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NanoBio, With Glaxo as Big Partner, Sees Market in Treating and (Maybe) Preventing Cold Sores

Xconomy Detroit/Ann Arbor — 

NanoBio has spent a decade of R&D working on nanotech formulations that might help drugs and vaccines be better absorbed, more effective, or more convenient. Now the Ann Arbor, MI-based company is plowing ahead with its first big application—for the treatment and possibly the prevention of cold sores.

This story has been unfolding for some time, but NanoBio gained some additional cash and credibility for the idea last December when it formed a partnership with GlaxoSmithKline. London-based Glaxo, the world’s fourth-biggest pharma company by revenue, makes the only FDA-approved topical over-the-counter treatment for cold sores, docosanol (Abreva). The deal provided NanoBio with $14.5 million in upfront cash, plus milestone payments worth as much as $40 million, and a single digit royalty on sales if the new drug reaches the marketplace.

There’s both business strategy, and some cool science, to explain how the startup and the drug giant came together. For one thing, Glaxo’s patent expires on its existing drug in 2014. If things break right in the development plan for NanoBio’s NB-001, then Glaxo could be in position to sell a “new and improved” treatment for cold sores a year earlier, in 2013, says NanoBio chief operating officer David Peralta. Having cold sores isn’t a life-threatening condition that puts people in the hospital, and Abreva doesn’t generate enough sales to show up on Glaxo’s quarterly earnings reports. Still, an estimated 136 million people in the U.S are said to get herpes simplex virus-1 infections (cold sores). The Abreva pump sells on drugstore.com for $16.99, so even if Glaxo only captures a small slice of the market, there’s real money to be made.

But besides the business, there’s some interesting science at work here. For starters, NanoBio is led by CEO James Baker Jr., the prolific inventor and director of the Michigan Nanotechnology Institute for Medicine and Biological Sciences at the University of Michigan. Baker’s team wondered if it could come up with a localized, dab-on lotion for cold sores that would work better than traditional oral pills that circulate through the entire bloodstream. Topicals often haven’t worked well in the past, because older formulations didn’t penetrate deep enough into the nerve where the herpes simplex virus resides, Peralta says. The nanotech formulation that NanoBio developed is designed to penetrate deeper, and kill the pathogen before it can replicate and cause the fever blister that’s the visible symptom of a cold sore, he says.

It took a long time to get the particle size right, so it’s not too big or too small to do the job, Peralta says. What NanoBio has settled on, after a battery of animal tests and a pair of controlled, mid-stage clinical trials, is a lotion that can be dabbed onto the spot of infection as many as five times a day for 10 days, or until the sore is healed, Peralta says.

The NanoBio drug “definitely accelerates healing” when compared with a placebo, based on the clinical trial results thus far, Peralta says. A less definitive, but intriguing result, suggested that the NanoBio treatment could do more than just heal the sore, but actually prevent it from forming in a subgroup of patients. No company has ever been able to claim that a drug can prevent cold sores.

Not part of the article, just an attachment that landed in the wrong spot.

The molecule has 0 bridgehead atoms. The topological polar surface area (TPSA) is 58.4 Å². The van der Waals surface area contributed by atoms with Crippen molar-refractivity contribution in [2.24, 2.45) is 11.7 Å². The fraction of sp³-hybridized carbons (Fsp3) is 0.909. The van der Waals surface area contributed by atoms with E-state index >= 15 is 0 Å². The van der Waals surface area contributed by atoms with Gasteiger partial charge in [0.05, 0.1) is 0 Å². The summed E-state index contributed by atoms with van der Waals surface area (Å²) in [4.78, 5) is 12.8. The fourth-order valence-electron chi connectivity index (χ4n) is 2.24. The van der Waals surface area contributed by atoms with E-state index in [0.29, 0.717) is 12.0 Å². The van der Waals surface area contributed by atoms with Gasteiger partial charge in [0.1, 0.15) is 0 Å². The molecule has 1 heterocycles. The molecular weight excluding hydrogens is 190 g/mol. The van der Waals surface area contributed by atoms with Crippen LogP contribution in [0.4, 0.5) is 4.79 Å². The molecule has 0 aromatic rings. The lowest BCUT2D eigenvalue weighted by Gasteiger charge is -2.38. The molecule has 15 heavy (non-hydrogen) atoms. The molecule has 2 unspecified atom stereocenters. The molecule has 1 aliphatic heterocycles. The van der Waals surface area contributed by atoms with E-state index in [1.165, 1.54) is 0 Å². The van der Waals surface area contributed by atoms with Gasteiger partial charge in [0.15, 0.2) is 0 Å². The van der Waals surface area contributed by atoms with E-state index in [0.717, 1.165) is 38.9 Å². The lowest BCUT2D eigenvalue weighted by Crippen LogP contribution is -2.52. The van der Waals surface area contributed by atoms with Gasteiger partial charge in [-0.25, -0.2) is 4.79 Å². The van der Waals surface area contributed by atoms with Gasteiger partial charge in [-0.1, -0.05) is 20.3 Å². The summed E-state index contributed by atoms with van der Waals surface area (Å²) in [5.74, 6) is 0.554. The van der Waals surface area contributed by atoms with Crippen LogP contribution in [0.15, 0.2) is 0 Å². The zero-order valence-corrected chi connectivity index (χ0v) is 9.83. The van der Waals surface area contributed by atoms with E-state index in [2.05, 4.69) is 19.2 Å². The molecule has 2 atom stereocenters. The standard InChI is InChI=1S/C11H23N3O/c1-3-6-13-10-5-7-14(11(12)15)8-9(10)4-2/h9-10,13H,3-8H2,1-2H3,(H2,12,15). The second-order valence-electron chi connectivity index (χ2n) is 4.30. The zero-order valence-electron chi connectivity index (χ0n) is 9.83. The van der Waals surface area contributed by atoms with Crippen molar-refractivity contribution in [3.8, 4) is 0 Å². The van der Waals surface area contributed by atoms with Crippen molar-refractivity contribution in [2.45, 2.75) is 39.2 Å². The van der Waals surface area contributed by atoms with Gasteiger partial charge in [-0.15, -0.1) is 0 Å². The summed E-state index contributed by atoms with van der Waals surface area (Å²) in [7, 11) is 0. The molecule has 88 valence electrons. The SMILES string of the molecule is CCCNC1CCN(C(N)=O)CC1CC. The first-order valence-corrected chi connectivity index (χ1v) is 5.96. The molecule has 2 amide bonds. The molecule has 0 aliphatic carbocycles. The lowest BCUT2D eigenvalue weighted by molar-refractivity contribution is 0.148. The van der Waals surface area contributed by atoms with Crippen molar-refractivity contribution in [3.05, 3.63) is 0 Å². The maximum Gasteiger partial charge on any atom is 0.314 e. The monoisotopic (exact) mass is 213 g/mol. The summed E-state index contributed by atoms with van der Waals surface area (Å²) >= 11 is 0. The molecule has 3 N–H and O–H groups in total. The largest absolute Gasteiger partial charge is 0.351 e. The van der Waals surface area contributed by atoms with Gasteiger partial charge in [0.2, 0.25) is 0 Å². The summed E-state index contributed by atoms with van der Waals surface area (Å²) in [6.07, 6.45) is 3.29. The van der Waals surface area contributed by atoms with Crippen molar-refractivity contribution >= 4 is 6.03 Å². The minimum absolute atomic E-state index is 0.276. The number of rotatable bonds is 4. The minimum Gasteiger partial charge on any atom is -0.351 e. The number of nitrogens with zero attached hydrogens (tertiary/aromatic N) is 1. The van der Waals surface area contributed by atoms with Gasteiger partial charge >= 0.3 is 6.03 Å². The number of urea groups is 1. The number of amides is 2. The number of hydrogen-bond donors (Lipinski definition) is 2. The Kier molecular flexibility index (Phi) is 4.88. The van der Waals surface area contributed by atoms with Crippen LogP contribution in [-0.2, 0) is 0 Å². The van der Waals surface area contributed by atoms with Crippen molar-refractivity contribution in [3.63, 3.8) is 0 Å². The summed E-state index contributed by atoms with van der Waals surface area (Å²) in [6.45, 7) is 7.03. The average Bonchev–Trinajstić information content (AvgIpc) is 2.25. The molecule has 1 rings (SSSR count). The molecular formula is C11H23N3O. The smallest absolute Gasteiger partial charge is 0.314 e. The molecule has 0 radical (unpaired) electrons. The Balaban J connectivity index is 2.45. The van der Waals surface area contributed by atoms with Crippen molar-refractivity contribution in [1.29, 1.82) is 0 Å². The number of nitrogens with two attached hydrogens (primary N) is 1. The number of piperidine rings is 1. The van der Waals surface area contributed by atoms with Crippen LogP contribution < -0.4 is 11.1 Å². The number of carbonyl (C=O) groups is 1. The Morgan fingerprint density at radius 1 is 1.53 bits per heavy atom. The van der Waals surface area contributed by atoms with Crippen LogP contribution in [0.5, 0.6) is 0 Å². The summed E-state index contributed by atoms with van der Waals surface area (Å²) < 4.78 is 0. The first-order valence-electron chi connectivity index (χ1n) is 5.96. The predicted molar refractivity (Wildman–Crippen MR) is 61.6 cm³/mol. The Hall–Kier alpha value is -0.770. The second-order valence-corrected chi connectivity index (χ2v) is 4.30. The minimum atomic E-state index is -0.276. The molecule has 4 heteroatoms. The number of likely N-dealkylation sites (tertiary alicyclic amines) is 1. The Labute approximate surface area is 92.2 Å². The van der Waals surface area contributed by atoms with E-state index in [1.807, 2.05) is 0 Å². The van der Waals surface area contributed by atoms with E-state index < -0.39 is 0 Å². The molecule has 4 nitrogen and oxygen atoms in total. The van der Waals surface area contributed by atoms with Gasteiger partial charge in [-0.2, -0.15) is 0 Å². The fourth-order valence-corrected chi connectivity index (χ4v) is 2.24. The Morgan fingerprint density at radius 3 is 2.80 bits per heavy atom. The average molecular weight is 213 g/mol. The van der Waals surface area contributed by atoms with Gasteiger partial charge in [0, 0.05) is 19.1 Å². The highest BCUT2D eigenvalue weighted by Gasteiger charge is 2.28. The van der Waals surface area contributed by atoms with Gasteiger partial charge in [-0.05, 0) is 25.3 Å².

“They licensed our product to be the new improved Abreva when it comes off patent 2014,” Peralta says. “There’s an opportunity for us there.”

What happens next in development of NB-001 is the big story for NanoBio, but that’s really only part of what the 21-person venture has on its plate these days. The company has raised about $60 million in equity, and another $40 million in various grants, plus the roughly $15 million from Glaxo so far. Taken together, that gives the company about two years worth of operating cash in the bank, Peralta says.

That financial cushion has allowed NanoBio to pursue a broader strategy of treatments for the skin, and for which you want a potent, locally delivered drug, that doesn’t circulate through the bloodstream and potentially cause unwanted side effects. A potent drug for killing tough-to-treat nail fungus (onychomycosis), called NB-002, falls into this category. That drug has passed an interim analysis of a 443-patient clinical trial, demonstrating safety and effectiveness compared to a placebo, Peralta says.

NanoBio is preparing its game plan for a Phase III clinical trial required to get the drug approved for sale by the FDA, and it is in conversations with potential development partners, Peralta says. There is no competitor on the market today with an effective topical, and an estimated 6 to 8 percent of the adult population has this kind of nail fungus infection, usually in the toes.

There was a whole range of other things Peralta wanted to mention when we spoke a few weeks back, including an inhalable antibiotic for nasty lung infections found in cystic fibrosis patients. NanoBio also envisions creating new formulations of vaccines, particularly so they can be given via nasal sprays for people who want to avoid needles. Much of that stuff is still in its very early days, so I figured such things would be better to cover when more evidence of their effects emerges. But I took it as a good sign that Peralta was willing to talk about so much in the pipeline, not just one lead asset.

“We think we really have some positive news flow to come,” Peralta says.

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